Cam Akers: Quality Week 1 usage, fades to quizzical lack of usage for weeks at a time interspersed with injury, breakout game, strong and predictable use, injury in-game (plus called back plays and chunk TD) in Week 15 and now out Week 16.
These are just the first running backs typically off of rookie boards back in May and the twists and turns have been pronounced in most of a single season. Running back is a weekly game. If you start two per week for 13 fantasy weeks, that's 26 starts you need to puzzle-piece your way together. All but Vaughn had pockets (some bigger than others) of confident starts as Flex plays, RB2, or even RB1 lineup decisions. Year 1 lineup confidence for rookies is a bonus, not a given or an entitlement. Entering rookie drafts (or drafting rookies in a startup or dispersal draft) is an investment in the future. Mix a rookie back or two with veterans and injury-away backs and the puzzle pieces come together over the aggregate season.
Dating back to mid-August, the AVERAGE NFL running back depth chart has missed 5.1 games from their at-the-time starting running back plan or hierarchy. My tracking means if the RB1 is out for a week, that's one missed game. If there's a week with said RB1 out and the RB2 is out as well, that's two missed games as now the RB3 is the new starter for lineup decisions. Only three depth charts did not see a missed game by the projected August starter in 2020 (and still a fantasy week to go): Saints, Titans, Bills. That means there were 29 depth charts where a non-starter streamer was available for at least one game and, on average, for five games this season. Depth and playing the volume game for running backs is critical to collect these opportunities.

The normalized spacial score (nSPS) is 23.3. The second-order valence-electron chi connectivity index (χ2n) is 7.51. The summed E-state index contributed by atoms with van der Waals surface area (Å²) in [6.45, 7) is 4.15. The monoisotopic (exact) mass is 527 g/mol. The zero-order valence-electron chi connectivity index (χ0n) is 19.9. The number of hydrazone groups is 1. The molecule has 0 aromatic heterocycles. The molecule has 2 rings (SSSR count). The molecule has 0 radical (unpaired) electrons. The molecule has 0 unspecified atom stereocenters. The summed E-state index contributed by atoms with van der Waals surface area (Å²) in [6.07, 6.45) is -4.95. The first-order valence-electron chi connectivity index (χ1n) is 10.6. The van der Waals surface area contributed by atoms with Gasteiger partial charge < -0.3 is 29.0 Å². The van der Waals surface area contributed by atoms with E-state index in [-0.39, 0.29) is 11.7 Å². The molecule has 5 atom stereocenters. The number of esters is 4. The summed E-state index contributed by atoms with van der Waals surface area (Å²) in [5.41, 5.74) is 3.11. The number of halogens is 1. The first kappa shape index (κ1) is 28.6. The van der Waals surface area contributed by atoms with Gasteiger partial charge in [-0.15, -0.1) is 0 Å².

Pay Attention to the Details
Whether in one league or 20, the weekly player churn through the waiver wire and first-come, first-serve avenues are critical to improving your team. To use one league as an example where players are unlocked when dropped through waivers, etc. and available for pickup, here are some of the adds and flips I was able to execute as a result of the shallow-moderate rosters and attention to details to acquire-sell-replace with the valuable roster spots as an orphan in 2020 and building towards a better 2021:
Acquired, from September forward
- J.K. McKissic
- Myles Gaskin
- Jeffery Wilson
- Benny Snell
- Trey Burton
- Mo Alie-Cox
- D'Ernest Johnson
- Wayne Gallman
- Taysom Hill
- Nyheim Hines
- Rashard Higgins
- Duke Johnson Jr
- Gabriel Davis
- Adam Trautman
- Salvon Ahmed
- Ty Johnson
- Lynn Bowden Jr
- Myles Gaskin, Jordan Howard for Darrell Henderson, 21 3rd
- Tre'Quan Smith, Mo Alie-Cox for 21 3rd
- D'Ernest Johnson, 21 3rd (mid) for Darrynton Evans, 21 3rd (early)
- Carlos Hyde, Rashard Higgins for 21 2nd
- Wayne Gallman for 21 4th
- Duke Johnson Jr, John Brown for 21 2nd
- Salvon Ahmed, Nyheim Hines, J.D. McKissic for 21 2nd
2020 REGRESSION CANDIDATES